As the first quarter of 2021 came to a close, we shared information relative to global supply chain challenges with specific focus on our silicone rubber supply chain. To combat the shortages, we increased inventories by 20+ percent. Even with that investment, we continue to have a similar number of customer orders waiting on material. We were hopeful that by the time the 4th quarter came around we would be seeing stability returning in the form of shorter material lead times and pricing. Unfortunately, we have seen the challenges continue and become even more ominous. Supplies have further tightened with extended lead times and negative adjustments to allocations. With the further tightening, Q3 and Q4 have brought significant cost increases from across our material supply base with more anticipated.
As the world opened up in late 2020, logistics and labor shortages were magnified as the COVID variants impacted labor on a global basis. Ocean freight is crawling through ports as labor and equipment shortages have shipping containers sitting in port or on the water waiting to get into port. This situation has resulted in freight prices climbing throughout 2021 – from $2,500 per container in January up to $25,000 per container in September 2021.
Specific to the silicone rubber market, the demand for silicone rubber strengthened in late 2020 and has continued through 2021. The Aerospace and Medical Equipment markets rely on the versatile properties of silicone rubber while the automotive sector continues to adopt silicone for under the hood applications. The automotive sector is expanding silicone rubber use for extensive applications in the growing electric vehicle (battery) market. The consumer products industry is also consuming more silicone rubber in cookware and household goods (as examples).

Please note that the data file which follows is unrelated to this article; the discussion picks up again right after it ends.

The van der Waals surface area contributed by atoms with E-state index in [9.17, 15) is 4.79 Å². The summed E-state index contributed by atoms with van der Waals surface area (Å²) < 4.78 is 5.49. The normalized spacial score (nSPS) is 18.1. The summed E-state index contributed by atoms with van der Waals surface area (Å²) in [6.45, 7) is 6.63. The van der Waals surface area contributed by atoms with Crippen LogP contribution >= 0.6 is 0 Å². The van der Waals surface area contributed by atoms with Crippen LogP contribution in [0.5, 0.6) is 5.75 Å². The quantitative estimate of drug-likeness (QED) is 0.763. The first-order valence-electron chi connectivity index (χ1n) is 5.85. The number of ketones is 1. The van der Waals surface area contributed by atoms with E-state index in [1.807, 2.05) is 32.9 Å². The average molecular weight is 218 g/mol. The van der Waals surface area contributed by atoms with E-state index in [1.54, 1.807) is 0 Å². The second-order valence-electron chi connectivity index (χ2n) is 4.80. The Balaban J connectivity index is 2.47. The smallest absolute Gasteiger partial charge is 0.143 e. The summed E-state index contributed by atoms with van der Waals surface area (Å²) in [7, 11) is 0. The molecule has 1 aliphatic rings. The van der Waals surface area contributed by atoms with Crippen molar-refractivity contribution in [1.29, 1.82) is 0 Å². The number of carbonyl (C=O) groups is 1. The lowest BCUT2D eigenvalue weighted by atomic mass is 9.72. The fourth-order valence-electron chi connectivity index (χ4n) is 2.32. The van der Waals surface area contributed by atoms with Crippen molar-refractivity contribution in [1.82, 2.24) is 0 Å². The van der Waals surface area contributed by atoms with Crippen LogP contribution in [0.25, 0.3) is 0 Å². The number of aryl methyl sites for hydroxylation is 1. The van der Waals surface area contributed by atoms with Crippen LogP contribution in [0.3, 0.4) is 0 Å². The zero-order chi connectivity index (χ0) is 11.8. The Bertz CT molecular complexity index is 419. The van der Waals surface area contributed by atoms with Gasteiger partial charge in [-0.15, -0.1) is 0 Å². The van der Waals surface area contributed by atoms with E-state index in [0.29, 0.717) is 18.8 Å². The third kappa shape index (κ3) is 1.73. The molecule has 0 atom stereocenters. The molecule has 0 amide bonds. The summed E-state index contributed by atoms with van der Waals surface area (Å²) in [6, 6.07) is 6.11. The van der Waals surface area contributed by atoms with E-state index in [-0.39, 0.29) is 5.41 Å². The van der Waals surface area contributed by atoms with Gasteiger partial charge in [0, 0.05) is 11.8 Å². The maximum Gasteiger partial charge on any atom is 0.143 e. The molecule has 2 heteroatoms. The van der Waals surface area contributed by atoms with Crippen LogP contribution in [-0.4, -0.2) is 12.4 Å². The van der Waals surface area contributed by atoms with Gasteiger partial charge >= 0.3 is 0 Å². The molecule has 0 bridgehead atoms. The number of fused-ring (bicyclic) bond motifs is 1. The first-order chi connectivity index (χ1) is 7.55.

More recently, continued labor constraints combined with recent developments in China (flooding) have led to shortages of power that is crucial in the manufacture of silicon, an extremely power-intensive process. Approximately 70 percent of the world’s silicon production is in China. This material is the critical feedstock from which:
- ~30% is used for polycrystalline silicon (for electronics, chips and photovoltaics)
- ~40% is ground and used in the production of organosilicone (silicone rubber used in applications from medical to industrial to consumer)
- ~30% is used in the production of silicon alloy and other end uses
This latest blow is sending shockwaves through the silicon markets with producers struggling to adjust to the new supply limitations and spiking prices for processed. According to a recent Bloomberg article (9/20/2021), “The shortage in silicon metal, sparked by a production cut in China, has sent prices up 300% in less than two months.”
Silicon a key input for the manufacture of silicone rubber.All of these factors point to continued silicone rubber supply challenges and to additional price challenges. We expect these challenges to continue well into 2022 until capacity increases, balancing supply and demand.
Stockwell Elastomerics has increased the level of communication with our strategic suppliers to stay current with all developments. We have worked with key customers to understand their demands and placed long-range orders for materials identified as essential. Our technical team is continuously evaluating alternative materials that can provide near-term solutions to critical customer needs. We have continued to strengthen our operations team, increasing our capacity to meet what we see as long-term increases to the demand in the markets we serve.
We anticipate material availability will be inconsistent, at times, as we move through these supply constraints. We also expect suppliers to continue to increase prices to offset their feedstock and logistics cost increases. Stockwell Elastomerics will evaluate the impact to our costs and increase prices accordingly for the products we supply.
We will continue to stay close to the situation through our supplier partners and provide updates as we see the landscape evolve.
We thank you for your patience, understanding, and continued business. Please reach out to your Stockwell Elastomerics sales and technical contacts with any questions.
– Tom Rimel
President, Stockwell Elastomerics